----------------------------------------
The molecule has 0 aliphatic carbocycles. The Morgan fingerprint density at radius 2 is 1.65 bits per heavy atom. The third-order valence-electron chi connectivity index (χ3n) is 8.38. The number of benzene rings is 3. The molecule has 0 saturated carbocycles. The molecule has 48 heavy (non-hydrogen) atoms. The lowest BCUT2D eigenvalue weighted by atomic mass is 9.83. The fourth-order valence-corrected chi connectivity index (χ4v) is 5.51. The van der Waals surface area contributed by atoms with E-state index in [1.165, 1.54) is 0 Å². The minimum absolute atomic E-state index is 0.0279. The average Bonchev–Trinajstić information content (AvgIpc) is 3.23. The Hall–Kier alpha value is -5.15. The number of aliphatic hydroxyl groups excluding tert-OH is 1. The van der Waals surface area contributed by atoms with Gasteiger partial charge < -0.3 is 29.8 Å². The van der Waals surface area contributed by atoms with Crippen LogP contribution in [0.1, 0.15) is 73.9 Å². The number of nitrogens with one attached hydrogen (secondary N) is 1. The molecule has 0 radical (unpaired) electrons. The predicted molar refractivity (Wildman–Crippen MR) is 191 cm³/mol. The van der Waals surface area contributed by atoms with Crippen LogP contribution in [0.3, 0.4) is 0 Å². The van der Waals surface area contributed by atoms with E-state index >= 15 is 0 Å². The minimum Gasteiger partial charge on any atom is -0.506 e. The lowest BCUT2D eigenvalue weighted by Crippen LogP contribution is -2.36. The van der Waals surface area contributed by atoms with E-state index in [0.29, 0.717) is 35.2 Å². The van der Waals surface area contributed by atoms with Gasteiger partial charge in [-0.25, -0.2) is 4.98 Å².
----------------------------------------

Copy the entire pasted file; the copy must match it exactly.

The molecule has 0 aliphatic carbocycles. The Morgan fingerprint density at radius 2 is 1.65 bits per heavy atom. The third-order valence-electron chi connectivity index (χ3n) is 8.38. The number of benzene rings is 3. The molecule has 0 saturated carbocycles. The molecule has 48 heavy (non-hydrogen) atoms. The lowest BCUT2D eigenvalue weighted by atomic mass is 9.83. The fourth-order valence-corrected chi connectivity index (χ4v) is 5.51. The van der Waals surface area contributed by atoms with E-state index in [1.165, 1.54) is 0 Å². The minimum absolute atomic E-state index is 0.0279. The average Bonchev–Trinajstić information content (AvgIpc) is 3.23. The Hall–Kier alpha value is -5.15. The number of aliphatic hydroxyl groups excluding tert-OH is 1. The van der Waals surface area contributed by atoms with Gasteiger partial charge < -0.3 is 29.8 Å². The van der Waals surface area contributed by atoms with Crippen LogP contribution in [0.1, 0.15) is 73.9 Å². The number of nitrogens with one attached hydrogen (secondary N) is 1. The molecule has 0 radical (unpaired) electrons. The predicted molar refractivity (Wildman–Crippen MR) is 191 cm³/mol. The van der Waals surface area contributed by atoms with Crippen LogP contribution in [0.3, 0.4) is 0 Å². The van der Waals surface area contributed by atoms with E-state index >= 15 is 0 Å². The minimum Gasteiger partial charge on any atom is -0.506 e. The lowest BCUT2D eigenvalue weighted by Crippen LogP contribution is -2.36. The van der Waals surface area contributed by atoms with E-state index in [0.29, 0.717) is 35.2 Å². The van der Waals surface area contributed by atoms with Gasteiger partial charge in [-0.25, -0.2) is 4.98 Å².